Improved survival in left liver-up congenital diaphragmatic hernia by early repair before extracorporeal membrane oxygenation: Optimization of patient selection by multivariate risk modeling

Document Type



Paediatric Surgery


Background: Delayed repair of congenital diaphragmatic hernia (CDH) for days or longer has become standard, allowing improved stabilization for many, but potentially complicating treatment in severely affected infants who require extracorporeal membrane oxygenation (ECMO) and arrive unrepaired. Survival in left liver-up CDH, the most severe anatomic subset, averages 45% in published studies, with deaths often occurring in patients who failed to improve on ECMO and are repaired late, or not at all. Reliable early prediction of ECMO risk in these patients could identify the best candidates for repair before ECMO. We sought to predict ECMO risk in left liver-up CDH, and to further evaluate survival stratified by surgical timing in these patients.
Study design: We reviewed 298 single-center, consecutive CDH patients, focusing on 87 inborn left liver-up patients without associated lethal anomalies. Multivariate analysis using anatomic and physiologic markers of severity was performed to define associations with need for ECMO.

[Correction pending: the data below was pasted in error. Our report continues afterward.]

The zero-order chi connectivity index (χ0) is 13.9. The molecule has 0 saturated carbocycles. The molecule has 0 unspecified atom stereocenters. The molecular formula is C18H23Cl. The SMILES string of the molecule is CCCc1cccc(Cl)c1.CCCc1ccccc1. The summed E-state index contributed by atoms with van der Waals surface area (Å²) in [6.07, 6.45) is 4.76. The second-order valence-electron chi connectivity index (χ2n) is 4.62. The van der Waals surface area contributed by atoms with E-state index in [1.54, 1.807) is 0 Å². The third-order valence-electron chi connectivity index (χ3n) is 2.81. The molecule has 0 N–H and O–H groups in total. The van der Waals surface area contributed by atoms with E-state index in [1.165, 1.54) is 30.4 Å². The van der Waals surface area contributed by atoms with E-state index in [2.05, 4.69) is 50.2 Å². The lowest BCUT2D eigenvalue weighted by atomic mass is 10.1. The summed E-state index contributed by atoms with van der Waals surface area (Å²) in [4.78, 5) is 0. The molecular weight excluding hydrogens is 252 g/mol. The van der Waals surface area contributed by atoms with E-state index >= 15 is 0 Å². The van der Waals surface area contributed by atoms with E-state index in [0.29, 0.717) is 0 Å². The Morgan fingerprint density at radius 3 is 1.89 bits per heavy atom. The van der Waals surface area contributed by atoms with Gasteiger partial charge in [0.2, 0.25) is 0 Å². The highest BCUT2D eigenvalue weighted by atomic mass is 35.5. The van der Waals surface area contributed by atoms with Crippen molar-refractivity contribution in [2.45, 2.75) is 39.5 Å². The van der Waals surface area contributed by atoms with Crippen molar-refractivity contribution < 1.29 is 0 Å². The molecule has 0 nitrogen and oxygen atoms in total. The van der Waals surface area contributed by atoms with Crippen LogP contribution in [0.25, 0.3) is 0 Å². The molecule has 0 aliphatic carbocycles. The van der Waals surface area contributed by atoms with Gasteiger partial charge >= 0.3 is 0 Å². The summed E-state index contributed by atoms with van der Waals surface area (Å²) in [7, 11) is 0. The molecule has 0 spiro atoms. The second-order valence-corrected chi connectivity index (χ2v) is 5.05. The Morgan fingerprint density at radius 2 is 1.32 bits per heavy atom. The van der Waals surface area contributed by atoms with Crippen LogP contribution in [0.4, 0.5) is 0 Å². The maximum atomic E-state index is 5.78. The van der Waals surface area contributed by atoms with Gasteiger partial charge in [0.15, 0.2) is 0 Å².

Results: Sixty of 87 ECMO-eligible inborn left liver-up CDH patients required ECMO (69%). Of these, 20 of 21 (95%) repaired in the first 60 hours and before ECMO survived; whereas 13 of 20 (65%) who had repair delayed and arrived to ECMO unrepaired survived (p = 0.018). Lung-to-head ratio, Apgar scores, Congenital Diaphragmatic Hernia Study Group-predicted survival, pH, PCO2, and PO2 at 1 hour of life all correlated strongly with risk for ECMO. Accurate multivariate models to predict ECMO (area under the receiver operating characteristic curve [AUC] 0.91 and 0.91) were successfully developed.
Conclusions: Early repair of left liver-up CDH before ECMO results in improved survival. Multivariate models can accurately assess risk for ECMO at 1 hour of life, permitting stratification of CDH surgical timing to maximize survival potential while minimizing risk.

Publication (Name of Journal)

Journal of the American College of Surgeons